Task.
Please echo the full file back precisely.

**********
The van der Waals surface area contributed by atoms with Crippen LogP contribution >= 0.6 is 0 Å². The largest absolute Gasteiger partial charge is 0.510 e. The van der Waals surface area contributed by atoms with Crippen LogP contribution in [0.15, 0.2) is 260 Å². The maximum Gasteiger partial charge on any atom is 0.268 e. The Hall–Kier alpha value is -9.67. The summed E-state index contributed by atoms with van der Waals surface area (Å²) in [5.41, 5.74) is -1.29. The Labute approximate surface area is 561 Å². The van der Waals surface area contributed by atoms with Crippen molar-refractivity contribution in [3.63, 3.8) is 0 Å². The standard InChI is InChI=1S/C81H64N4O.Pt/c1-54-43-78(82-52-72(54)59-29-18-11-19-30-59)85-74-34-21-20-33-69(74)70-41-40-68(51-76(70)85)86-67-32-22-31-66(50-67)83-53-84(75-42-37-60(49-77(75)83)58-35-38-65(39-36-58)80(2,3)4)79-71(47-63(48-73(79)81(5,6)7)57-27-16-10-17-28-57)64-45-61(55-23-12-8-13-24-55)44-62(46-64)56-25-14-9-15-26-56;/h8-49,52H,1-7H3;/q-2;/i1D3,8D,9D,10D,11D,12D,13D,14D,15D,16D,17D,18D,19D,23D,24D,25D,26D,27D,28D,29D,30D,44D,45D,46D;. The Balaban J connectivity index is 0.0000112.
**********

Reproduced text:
The van der Waals surface area contributed by atoms with Crippen LogP contribution >= 0.6 is 0 Å². The largest absolute Gasteiger partial charge is 0.510 e. The van der Waals surface area contributed by atoms with Crippen LogP contribution in [0.15, 0.2) is 260 Å². The maximum Gasteiger partial charge on any atom is 0.268 e. The Hall–Kier alpha value is -9.67. The summed E-state index contributed by atoms with van der Waals surface area (Å²) in [5.41, 5.74) is -1.29. The Labute approximate surface area is 561 Å². The van der Waals surface area contributed by atoms with Crippen molar-refractivity contribution in [3.63, 3.8) is 0 Å². The standard InChI is InChI=1S/C81H64N4O.Pt/c1-54-43-78(82-52-72(54)59-29-18-11-19-30-59)85-74-34-21-20-33-69(74)70-41-40-68(51-76(70)85)86-67-32-22-31-66(50-67)83-53-84(75-42-37-60(49-77(75)83)58-35-38-65(39-36-58)80(2,3)4)79-71(47-63(48-73(79)81(5,6)7)57-27-16-10-17-28-57)64-45-61(55-23-12-8-13-24-55)44-62(46-64)56-25-14-9-15-26-56;/h8-49,52H,1-7H3;/q-2;/i1D3,8D,9D,10D,11D,12D,13D,14D,15D,16D,17D,18D,19D,23D,24D,25D,26D,27D,28D,29D,30D,44D,45D,46D;. The Balaban J connectivity index is 0.0000112.